Britain’s FBI loses case against hacktivist as UK court rules against forceful decryption of passwords
Hacktivist Lauri Love is currently fighting extradition to the US Getty

A UK judge has turned down the National Crime Agency's (NCA) request to force an alleged hacker to decrypt passwords from data involved in a US hacking case. Hacktivist Lauri Love, who was accused of hacking into Nasa, the US Federal Reserve and the US army, is currently fighting extradition to the US, where he faces the possibility of serving up to 99 years in prison, if found guilty.

The NCA had put forward an application to force the decryption of equipment they had seized from Love in 2013. This was to counter Love's own application to return his property. However, in a hearing on 10 May at the Westminister Magistrate's Court, the NCA's application was rejected by District Judge Nina Tempia, who noted it attempted "to circumvent specific legislation that has been passed in order to deal with the disclosure sought," the Register reported.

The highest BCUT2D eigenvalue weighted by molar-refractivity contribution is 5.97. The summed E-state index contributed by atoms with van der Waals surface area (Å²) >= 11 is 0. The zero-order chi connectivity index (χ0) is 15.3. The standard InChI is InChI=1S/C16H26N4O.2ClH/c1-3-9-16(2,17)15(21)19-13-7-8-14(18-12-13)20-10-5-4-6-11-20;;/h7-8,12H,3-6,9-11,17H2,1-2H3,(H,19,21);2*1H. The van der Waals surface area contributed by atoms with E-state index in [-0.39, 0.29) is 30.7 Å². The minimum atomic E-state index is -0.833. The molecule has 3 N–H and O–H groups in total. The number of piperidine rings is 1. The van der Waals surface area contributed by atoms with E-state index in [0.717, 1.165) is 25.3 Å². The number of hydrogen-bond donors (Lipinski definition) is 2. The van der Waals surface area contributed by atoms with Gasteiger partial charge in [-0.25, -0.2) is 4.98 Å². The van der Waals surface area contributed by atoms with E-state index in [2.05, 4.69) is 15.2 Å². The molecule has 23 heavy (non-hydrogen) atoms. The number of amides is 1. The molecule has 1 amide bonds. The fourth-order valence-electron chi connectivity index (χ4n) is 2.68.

Speaking about the need for governments across the world to overcome their discord with activists and hackers, Love told the Guardian: "The US government is conducting a war against information activists like me. This kind of thing is a distraction from what is really important – keeping the world secure. I am offering a 'third way' where governments and hackers work together and bridge the divide. Governments should be making the most of the talent that computer hackers have to try to work together to solve the problems of computer lack of security."

"We have to put our differences aside," he added. "What we really need to do is sit round the table together and start to have a conversation."

Love is facing possible extradition to the US over his alleged connection to #OpLastResort, which is believed to have been orchestrated by hacktivist collective Anonymous following the persecution and suicide of activist and Reddit founder Aaron Swartz in 2013.

Coincidentally, the NCA case is similar to that of the FBI's attempt to force Apple to decrypt an iPhone involved in the San Bernardino case. In both cases, however, the judges did not rule in favour of the government agencies, safeguarding the rights of citizens' privacy.

Love's lawyer Karen Todner said, "Mr Love is very pleased with the decision of District Judge Tempia today not to grant the direction requested by the NCA. The case raised important issues of principle in relation to the right to respect for private life and right to enjoyment of property and the use of the court's case management powers."

Love is currently fighting extradition to the US on one count of "conspiracy" and six additional counts of "damage to a protected computer and aiding and abetting", the hearing for which will be held on 28 and 29 June.